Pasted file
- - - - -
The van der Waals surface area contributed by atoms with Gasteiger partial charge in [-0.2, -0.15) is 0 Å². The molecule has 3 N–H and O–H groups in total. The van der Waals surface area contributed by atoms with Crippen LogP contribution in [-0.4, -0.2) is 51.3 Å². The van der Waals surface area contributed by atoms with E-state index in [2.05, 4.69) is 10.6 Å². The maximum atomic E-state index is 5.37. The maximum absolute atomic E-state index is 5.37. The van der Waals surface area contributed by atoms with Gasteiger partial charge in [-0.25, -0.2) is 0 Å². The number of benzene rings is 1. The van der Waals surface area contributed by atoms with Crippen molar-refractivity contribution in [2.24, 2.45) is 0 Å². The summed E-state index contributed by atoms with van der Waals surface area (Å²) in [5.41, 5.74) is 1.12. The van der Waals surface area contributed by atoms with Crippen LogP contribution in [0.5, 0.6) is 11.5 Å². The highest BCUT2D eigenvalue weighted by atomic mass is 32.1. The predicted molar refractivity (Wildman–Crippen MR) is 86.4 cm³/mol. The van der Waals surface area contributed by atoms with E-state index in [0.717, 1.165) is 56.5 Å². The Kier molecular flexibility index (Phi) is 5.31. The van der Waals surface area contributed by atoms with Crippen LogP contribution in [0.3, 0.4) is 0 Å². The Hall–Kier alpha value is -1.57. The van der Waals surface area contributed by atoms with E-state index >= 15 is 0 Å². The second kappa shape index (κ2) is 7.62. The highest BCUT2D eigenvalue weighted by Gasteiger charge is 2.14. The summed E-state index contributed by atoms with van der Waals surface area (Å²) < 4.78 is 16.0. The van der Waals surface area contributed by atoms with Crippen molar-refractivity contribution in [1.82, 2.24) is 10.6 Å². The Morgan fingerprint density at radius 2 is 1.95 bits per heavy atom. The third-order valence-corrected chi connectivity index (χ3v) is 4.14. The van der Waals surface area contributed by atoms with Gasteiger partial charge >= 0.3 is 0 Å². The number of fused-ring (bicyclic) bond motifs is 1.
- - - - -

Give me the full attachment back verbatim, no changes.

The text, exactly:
The van der Waals surface area contributed by atoms with Gasteiger partial charge in [-0.2, -0.15) is 0 Å². The molecule has 3 N–H and O–H groups in total. The van der Waals surface area contributed by atoms with Crippen LogP contribution in [-0.4, -0.2) is 51.3 Å². The van der Waals surface area contributed by atoms with E-state index in [2.05, 4.69) is 10.6 Å². The maximum atomic E-state index is 5.37. The maximum absolute atomic E-state index is 5.37. The van der Waals surface area contributed by atoms with Gasteiger partial charge in [-0.25, -0.2) is 0 Å². The number of benzene rings is 1. The van der Waals surface area contributed by atoms with Crippen molar-refractivity contribution in [2.24, 2.45) is 0 Å². The summed E-state index contributed by atoms with van der Waals surface area (Å²) in [5.41, 5.74) is 1.12. The van der Waals surface area contributed by atoms with Crippen LogP contribution in [0.5, 0.6) is 11.5 Å². The highest BCUT2D eigenvalue weighted by atomic mass is 32.1. The predicted molar refractivity (Wildman–Crippen MR) is 86.4 cm³/mol. The van der Waals surface area contributed by atoms with E-state index in [0.717, 1.165) is 56.5 Å². The Kier molecular flexibility index (Phi) is 5.31. The van der Waals surface area contributed by atoms with Crippen LogP contribution in [0.3, 0.4) is 0 Å². The Hall–Kier alpha value is -1.57. The van der Waals surface area contributed by atoms with E-state index >= 15 is 0 Å². The second kappa shape index (κ2) is 7.62. The highest BCUT2D eigenvalue weighted by Gasteiger charge is 2.14. The summed E-state index contributed by atoms with van der Waals surface area (Å²) < 4.78 is 16.0. The van der Waals surface area contributed by atoms with Crippen molar-refractivity contribution in [1.82, 2.24) is 10.6 Å². The Morgan fingerprint density at radius 2 is 1.95 bits per heavy atom. The third-order valence-corrected chi connectivity index (χ3v) is 4.14. The van der Waals surface area contributed by atoms with Gasteiger partial charge >= 0.3 is 0 Å². The number of fused-ring (bicyclic) bond motifs is 1.